planned for South Korea and some
Eastern European countries.
We answer the question posed in the
headline for this column with a mixed
but generally positive response. In IT
infrastructure, China is catching up
quickly. In some areas of IT services
and innovation it has caught up. A
few IT firms and technologies are now
world-leading. How did this happen in
a country that, less than three decades
ago, was decidedly “Third World”?
China’s general economic growth
has helped. So has its large size. But
government and its policy of “
techno-nationalism” has been a significant influencing factor with a series of policies
that made IT—especially local IT capacity—a priority. The general approach
has been heavy control followed by
liberalization, but varied from sector
For example, in telecommunications services, infrastructure was very
weak in the 1980s but there was some
local capacity. The Chinese government decided to retain the state monopoly and granted it tax and investment privileges. Only as the market
grew was competition introduced to
boost growth, moving from monopoly
to duopoly in 1994, and then opening
to further competition in 1998 and
2008. In telecommunications equipment, local capacity was too limited
and risked stunting wider growth.
Government therefore opened the
market to foreign firms in 1982. It
used the lure of China’s 1. 3 billion
potential consumers as leverage to
encourage Western firms to compete
among themselves in offering the best
technology transfer to China, and the
greatest support to local innovation.
The Chinese government has also
created and supported a series of R&D
programs that bring firms, research
institutes, and universities together
to work on R&D for key technologies.
Creation of the TD-SCDMA standard involved just such a consortium. Together, these initiatives and actions mean
China now has a drastically improved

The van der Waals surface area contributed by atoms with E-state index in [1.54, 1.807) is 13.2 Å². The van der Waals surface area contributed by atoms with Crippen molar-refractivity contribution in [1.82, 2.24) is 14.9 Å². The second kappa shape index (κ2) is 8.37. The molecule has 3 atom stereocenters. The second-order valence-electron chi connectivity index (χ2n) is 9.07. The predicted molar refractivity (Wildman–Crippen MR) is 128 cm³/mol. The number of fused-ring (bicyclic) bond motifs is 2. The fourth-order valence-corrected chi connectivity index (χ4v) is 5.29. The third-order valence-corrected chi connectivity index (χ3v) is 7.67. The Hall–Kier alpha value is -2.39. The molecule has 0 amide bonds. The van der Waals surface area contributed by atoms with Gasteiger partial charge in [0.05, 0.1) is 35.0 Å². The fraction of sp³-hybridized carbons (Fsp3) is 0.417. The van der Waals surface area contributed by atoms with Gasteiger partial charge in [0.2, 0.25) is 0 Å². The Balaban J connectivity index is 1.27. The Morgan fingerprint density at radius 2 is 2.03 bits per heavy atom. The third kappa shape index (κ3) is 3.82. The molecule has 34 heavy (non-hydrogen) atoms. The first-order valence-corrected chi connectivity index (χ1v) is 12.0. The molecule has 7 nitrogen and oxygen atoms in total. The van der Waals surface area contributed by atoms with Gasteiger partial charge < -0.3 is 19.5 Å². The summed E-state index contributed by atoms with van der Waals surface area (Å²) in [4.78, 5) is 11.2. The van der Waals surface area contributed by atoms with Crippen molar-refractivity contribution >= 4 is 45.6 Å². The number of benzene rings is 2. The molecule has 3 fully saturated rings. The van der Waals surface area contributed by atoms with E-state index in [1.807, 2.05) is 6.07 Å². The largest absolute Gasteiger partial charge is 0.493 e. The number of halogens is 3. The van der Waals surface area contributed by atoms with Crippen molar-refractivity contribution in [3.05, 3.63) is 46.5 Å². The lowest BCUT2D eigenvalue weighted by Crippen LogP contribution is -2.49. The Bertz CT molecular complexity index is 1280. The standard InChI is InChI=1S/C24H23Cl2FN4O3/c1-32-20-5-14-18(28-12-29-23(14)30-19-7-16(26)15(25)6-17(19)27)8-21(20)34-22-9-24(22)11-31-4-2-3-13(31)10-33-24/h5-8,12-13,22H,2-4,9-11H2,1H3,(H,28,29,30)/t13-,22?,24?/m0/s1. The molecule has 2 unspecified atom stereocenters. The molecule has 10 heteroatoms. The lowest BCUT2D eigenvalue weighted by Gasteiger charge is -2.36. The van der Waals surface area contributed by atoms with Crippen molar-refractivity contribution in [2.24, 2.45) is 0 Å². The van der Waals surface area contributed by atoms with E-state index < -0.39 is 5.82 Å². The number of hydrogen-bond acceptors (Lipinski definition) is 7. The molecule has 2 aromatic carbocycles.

national innovation system.
challenges and future Trends
In IT infrastructure and services
penetration, China is still some way
behind the U.S., Western Europe,
and neighbors like Japan and South
Korea. Its national policies, though,
will no doubt allow the “catching up
quickly” to continue. For example,
China has invested extensively in
higher education over the next few
years, coinciding with cutbacks in
many Western nations.
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2. Fast Company. the world’s most innovative
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3. Gibson, e. and McGregor, J. the world’s most
influential companies, Business Week (aug. 8, 2008);
4. Global brands. Financial Times, london, 2007; http://
5. ICT-Eye. International telecommunication union,
Geneva, 2010; http://www.itu.int/Itu-d/icteye/
6. Ministry Report News. Central Government of the
People’s republic of China, beijing, 2008; http://www.
7. Telecommunication Industry Statistics. Ministry of
Industry and Information technology, beijing, 2009;
8. Wray, r. and stewart, H. Western business struggles
to break Chinese barriers. The Observer, (Mar. 28,
Ping Gao ( firstname.lastname@example.org) is a lecturer in
development informatics at the Institute for development
Policy and Management, and Centre for development
Informatics, university of Manchester, u.K.; http://www.
Jiang Yu ( email@example.com) is an associate
professor in the Institute of Policy and Management,
Chinese academy of sciences, China. He is the editor of
the Journal of Science and Technology Policy in China.